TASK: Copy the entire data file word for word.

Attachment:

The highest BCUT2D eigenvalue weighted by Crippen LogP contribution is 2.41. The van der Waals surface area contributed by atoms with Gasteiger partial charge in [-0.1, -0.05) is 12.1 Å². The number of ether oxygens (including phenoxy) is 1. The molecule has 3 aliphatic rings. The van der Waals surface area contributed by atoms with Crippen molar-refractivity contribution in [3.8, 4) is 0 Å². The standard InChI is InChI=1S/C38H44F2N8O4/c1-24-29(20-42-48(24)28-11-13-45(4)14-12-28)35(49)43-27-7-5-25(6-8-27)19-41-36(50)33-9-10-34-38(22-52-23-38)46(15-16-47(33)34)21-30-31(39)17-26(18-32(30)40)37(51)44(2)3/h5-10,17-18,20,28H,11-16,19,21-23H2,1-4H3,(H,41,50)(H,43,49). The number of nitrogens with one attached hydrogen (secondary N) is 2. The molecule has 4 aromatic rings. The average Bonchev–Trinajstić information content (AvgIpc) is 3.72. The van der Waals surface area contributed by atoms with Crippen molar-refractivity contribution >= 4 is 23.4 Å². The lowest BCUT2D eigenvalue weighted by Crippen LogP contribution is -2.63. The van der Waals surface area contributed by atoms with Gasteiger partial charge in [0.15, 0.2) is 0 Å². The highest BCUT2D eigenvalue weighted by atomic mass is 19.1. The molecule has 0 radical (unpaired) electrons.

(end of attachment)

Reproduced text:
The highest BCUT2D eigenvalue weighted by Crippen LogP contribution is 2.41. The van der Waals surface area contributed by atoms with Gasteiger partial charge in [-0.1, -0.05) is 12.1 Å². The number of ether oxygens (including phenoxy) is 1. The molecule has 3 aliphatic rings. The van der Waals surface area contributed by atoms with Crippen molar-refractivity contribution in [3.8, 4) is 0 Å². The standard InChI is InChI=1S/C38H44F2N8O4/c1-24-29(20-42-48(24)28-11-13-45(4)14-12-28)35(49)43-27-7-5-25(6-8-27)19-41-36(50)33-9-10-34-38(22-52-23-38)46(15-16-47(33)34)21-30-31(39)17-26(18-32(30)40)37(51)44(2)3/h5-10,17-18,20,28H,11-16,19,21-23H2,1-4H3,(H,41,50)(H,43,49). The number of nitrogens with one attached hydrogen (secondary N) is 2. The molecule has 4 aromatic rings. The average Bonchev–Trinajstić information content (AvgIpc) is 3.72. The van der Waals surface area contributed by atoms with Crippen molar-refractivity contribution >= 4 is 23.4 Å². The lowest BCUT2D eigenvalue weighted by Crippen LogP contribution is -2.63. The van der Waals surface area contributed by atoms with Gasteiger partial charge in [0.15, 0.2) is 0 Å². The highest BCUT2D eigenvalue weighted by atomic mass is 19.1. The molecule has 0 radical (unpaired) electrons.